Northampton hairdresser asks why Government won't give salons a decent cut in national VAT campaign
"There are some big costs coming our way and a cut in VAT would help us reopen."
A Northampton hairdresser is asking why the Government has refused to budge on cutting VAT for the beauty industry to help it survive post-lockdown.
The budget this week announced how hospitality and leisure businesses would only pay five per cent VAT for the next six months before it returns to 20 per cent next April.
But the same offer has not been made to hairdressers and the beauty industry - who will be battling out of lockdown with the standard 20 per cent rate.
Now, Northampton salonist Julie Hensman is backing national campaign 'Save Our Salons' and calling on No.10 to give her and her colleagues a cut of their own or risk seeing "thousands of hairdressers collapse".
Julie - owner of Hensmans Hair Salon on Abington Square - said: "We're very fortunate to be in an industry that people want to come back to as soon as possible. If this year has shown us anything it is that we are big players on the high street.
"But there are some big costs coming our way and a cut in VAT would help us reopen."
Julie says even though the nation is ready to get back in the salon chair after months in lockdown, it doesn't mean the industry will be making huge profits when they reopen.
Hairdressers like Hensmans will be opening at only 50 per cent capacity with restrictions in place and turnover of customers is more difficult PPE and social distancing.
Salons also have debts to pay from the months closed without any income at all as they have been unable to offer takeaway and click-and-collect services.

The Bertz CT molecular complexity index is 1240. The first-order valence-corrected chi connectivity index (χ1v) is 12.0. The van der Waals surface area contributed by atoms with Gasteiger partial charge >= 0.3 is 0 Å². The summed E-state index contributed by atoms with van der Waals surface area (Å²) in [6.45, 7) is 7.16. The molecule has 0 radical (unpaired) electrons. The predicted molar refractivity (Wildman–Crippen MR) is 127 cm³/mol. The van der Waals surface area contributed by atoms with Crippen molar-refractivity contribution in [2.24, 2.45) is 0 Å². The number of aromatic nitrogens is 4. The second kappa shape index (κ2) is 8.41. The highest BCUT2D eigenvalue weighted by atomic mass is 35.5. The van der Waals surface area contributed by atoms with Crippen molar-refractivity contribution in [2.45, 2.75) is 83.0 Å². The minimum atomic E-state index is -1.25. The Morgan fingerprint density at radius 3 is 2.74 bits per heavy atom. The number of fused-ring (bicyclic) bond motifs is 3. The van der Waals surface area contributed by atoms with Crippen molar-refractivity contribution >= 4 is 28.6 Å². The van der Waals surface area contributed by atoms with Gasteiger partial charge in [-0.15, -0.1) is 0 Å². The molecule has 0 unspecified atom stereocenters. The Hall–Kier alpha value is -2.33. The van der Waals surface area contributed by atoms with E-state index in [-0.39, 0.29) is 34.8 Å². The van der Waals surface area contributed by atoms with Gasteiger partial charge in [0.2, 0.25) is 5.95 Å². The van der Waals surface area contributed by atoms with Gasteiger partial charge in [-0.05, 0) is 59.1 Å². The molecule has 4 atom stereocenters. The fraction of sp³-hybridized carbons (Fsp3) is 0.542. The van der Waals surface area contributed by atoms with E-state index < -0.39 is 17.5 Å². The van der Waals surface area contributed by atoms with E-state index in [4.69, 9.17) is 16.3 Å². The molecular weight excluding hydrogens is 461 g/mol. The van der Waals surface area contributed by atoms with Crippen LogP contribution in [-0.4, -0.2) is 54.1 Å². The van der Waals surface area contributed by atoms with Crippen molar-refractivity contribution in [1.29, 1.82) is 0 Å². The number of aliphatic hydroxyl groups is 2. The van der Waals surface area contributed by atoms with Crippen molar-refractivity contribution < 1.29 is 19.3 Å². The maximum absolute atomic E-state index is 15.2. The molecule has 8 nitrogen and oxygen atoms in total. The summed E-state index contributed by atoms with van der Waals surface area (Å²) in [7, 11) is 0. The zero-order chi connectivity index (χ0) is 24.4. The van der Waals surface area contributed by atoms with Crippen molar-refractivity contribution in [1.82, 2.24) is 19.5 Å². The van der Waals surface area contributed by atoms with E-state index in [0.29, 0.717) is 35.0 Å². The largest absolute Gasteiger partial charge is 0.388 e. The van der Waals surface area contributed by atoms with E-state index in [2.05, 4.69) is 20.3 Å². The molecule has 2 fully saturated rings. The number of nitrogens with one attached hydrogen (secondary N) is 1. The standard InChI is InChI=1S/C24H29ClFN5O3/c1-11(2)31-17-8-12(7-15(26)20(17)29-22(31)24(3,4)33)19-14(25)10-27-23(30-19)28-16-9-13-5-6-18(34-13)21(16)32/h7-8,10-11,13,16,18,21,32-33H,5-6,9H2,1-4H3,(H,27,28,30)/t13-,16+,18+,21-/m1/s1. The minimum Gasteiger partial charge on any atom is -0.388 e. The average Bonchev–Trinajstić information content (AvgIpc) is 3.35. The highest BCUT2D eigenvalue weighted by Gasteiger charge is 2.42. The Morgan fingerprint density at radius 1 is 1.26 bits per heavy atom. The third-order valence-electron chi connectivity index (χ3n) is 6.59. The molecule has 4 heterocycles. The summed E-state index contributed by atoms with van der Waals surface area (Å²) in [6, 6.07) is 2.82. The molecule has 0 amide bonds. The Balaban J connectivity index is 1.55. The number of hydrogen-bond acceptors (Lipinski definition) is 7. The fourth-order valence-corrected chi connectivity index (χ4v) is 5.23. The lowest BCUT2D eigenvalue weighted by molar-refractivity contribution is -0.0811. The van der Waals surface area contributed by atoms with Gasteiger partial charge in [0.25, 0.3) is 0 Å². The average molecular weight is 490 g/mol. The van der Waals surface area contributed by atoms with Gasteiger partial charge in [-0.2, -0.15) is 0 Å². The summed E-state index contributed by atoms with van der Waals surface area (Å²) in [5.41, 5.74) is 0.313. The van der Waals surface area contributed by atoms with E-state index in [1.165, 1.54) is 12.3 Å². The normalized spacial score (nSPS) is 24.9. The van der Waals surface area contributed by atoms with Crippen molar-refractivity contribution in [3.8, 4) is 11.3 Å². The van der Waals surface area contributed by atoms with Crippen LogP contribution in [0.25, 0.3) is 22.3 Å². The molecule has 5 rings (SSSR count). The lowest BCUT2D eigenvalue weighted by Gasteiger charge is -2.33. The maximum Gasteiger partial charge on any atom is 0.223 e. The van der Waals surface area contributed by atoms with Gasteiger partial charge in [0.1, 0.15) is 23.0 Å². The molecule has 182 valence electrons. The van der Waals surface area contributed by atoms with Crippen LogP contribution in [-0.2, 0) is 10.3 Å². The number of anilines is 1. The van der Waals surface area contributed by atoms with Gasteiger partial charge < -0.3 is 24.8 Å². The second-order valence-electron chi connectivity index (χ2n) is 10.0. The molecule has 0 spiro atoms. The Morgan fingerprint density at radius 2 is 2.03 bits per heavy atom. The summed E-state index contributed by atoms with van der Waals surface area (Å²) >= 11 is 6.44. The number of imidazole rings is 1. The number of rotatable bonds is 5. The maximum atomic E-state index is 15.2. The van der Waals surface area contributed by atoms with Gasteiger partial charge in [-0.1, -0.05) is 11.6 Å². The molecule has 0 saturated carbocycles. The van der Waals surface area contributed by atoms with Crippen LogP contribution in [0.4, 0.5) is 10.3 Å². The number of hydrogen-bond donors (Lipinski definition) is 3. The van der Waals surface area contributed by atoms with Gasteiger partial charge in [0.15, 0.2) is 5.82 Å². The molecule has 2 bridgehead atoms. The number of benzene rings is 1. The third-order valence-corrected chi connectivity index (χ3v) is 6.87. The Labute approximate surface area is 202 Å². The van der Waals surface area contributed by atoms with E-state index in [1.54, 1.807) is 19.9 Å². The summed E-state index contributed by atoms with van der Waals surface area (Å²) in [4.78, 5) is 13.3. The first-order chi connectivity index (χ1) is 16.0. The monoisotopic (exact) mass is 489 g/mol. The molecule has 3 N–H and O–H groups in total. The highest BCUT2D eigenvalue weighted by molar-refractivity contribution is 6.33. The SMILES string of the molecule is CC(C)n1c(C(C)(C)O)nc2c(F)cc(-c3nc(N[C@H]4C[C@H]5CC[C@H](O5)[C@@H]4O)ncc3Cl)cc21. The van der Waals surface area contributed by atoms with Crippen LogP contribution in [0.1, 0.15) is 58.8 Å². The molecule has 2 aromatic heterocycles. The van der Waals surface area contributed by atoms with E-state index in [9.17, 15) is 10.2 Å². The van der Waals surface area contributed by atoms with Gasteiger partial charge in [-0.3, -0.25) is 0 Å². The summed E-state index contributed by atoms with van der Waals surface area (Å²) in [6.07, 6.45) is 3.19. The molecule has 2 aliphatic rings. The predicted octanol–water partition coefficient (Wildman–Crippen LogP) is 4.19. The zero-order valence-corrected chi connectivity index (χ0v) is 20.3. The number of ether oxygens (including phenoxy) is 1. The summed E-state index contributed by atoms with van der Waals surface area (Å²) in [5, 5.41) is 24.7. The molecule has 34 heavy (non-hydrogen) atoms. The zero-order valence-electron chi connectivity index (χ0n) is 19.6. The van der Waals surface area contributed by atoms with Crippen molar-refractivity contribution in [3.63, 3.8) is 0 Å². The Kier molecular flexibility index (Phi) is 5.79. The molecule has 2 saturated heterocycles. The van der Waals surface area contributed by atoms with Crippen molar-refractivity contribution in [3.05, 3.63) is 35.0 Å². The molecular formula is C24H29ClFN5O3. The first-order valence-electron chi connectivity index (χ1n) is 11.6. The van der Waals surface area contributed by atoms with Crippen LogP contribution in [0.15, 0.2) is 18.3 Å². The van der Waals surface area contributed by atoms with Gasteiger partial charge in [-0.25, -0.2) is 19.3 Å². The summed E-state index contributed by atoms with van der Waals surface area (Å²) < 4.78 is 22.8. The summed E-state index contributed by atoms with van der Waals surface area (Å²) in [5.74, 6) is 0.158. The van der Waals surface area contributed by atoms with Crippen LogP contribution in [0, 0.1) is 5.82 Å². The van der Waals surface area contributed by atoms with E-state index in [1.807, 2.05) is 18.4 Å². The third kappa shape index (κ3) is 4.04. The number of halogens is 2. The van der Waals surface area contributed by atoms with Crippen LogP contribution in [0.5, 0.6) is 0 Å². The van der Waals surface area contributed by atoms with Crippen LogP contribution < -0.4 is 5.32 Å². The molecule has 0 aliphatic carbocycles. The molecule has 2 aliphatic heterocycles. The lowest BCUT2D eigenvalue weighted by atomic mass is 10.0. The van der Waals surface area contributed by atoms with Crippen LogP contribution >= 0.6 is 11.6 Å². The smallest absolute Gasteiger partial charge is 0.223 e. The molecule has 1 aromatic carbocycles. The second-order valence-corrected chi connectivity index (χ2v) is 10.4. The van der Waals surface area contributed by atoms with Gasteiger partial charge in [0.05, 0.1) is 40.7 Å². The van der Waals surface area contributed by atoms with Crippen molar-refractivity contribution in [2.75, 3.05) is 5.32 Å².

Julie said: "We are grateful for the business rates holiday and will be able to apply for up to £18,000 in grants.
"But we are appealing to the government to cut the VAT we pay on this part of our business, which will give all local salons a better opportunity for survival and keep people in jobs."
The campaign claims that one-third of every pound hairdressers make ends up in being paid in tax, as salons pay for both sales and services.
Save Our Salons also claims a survey of 1,000 of their members suggests 56 per cent of them are "considering closing".
Meanwhile, a survey of 5,000 businesses by the National Hair and Beauty Federation in December 2020 suggested 62 per cent were unsure if they would survive to the end of the financial year.
Save Our Salons founder Hellen Ward said: "Salons are at the heart of the UK’s high streets, offering personal wellbeing at a time when we need it the most. We feel that hairdressing, barbering and beauty services will play a vital role in helping to rebuild and reshape the high street landscape of the future, but our salons need support now.”